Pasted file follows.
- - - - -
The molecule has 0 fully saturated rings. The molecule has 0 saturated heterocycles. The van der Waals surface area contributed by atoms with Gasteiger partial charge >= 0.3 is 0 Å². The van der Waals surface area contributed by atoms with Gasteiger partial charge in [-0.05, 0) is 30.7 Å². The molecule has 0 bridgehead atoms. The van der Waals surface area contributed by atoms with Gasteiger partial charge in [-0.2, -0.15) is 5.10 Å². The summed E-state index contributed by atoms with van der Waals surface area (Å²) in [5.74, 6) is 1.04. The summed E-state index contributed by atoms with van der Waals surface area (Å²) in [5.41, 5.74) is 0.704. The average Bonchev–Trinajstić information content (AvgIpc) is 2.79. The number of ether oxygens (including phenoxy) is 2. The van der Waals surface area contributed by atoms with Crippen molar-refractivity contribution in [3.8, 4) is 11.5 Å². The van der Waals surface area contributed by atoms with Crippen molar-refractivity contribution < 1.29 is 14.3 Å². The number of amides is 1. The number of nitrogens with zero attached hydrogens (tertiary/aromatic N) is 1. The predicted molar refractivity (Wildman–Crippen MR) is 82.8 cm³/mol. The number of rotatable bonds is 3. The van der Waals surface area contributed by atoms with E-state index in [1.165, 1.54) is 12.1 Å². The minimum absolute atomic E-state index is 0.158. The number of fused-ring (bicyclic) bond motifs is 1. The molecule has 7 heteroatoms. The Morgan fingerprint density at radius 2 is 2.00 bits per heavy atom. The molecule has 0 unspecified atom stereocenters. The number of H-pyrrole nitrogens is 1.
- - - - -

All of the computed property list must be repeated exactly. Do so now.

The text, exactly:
The molecule has 0 fully saturated rings. The molecule has 0 saturated heterocycles. The van der Waals surface area contributed by atoms with Gasteiger partial charge >= 0.3 is 0 Å². The van der Waals surface area contributed by atoms with Gasteiger partial charge in [-0.05, 0) is 30.7 Å². The molecule has 0 bridgehead atoms. The van der Waals surface area contributed by atoms with Gasteiger partial charge in [-0.2, -0.15) is 5.10 Å². The summed E-state index contributed by atoms with van der Waals surface area (Å²) in [5.74, 6) is 1.04. The summed E-state index contributed by atoms with van der Waals surface area (Å²) in [5.41, 5.74) is 0.704. The average Bonchev–Trinajstić information content (AvgIpc) is 2.79. The number of ether oxygens (including phenoxy) is 2. The van der Waals surface area contributed by atoms with Crippen molar-refractivity contribution in [3.8, 4) is 11.5 Å². The van der Waals surface area contributed by atoms with Crippen molar-refractivity contribution < 1.29 is 14.3 Å². The number of amides is 1. The number of nitrogens with zero attached hydrogens (tertiary/aromatic N) is 1. The predicted molar refractivity (Wildman–Crippen MR) is 82.8 cm³/mol. The number of rotatable bonds is 3. The van der Waals surface area contributed by atoms with E-state index in [1.165, 1.54) is 12.1 Å². The minimum absolute atomic E-state index is 0.158. The number of fused-ring (bicyclic) bond motifs is 1. The molecule has 7 heteroatoms. The Morgan fingerprint density at radius 2 is 2.00 bits per heavy atom. The molecule has 0 unspecified atom stereocenters. The number of H-pyrrole nitrogens is 1.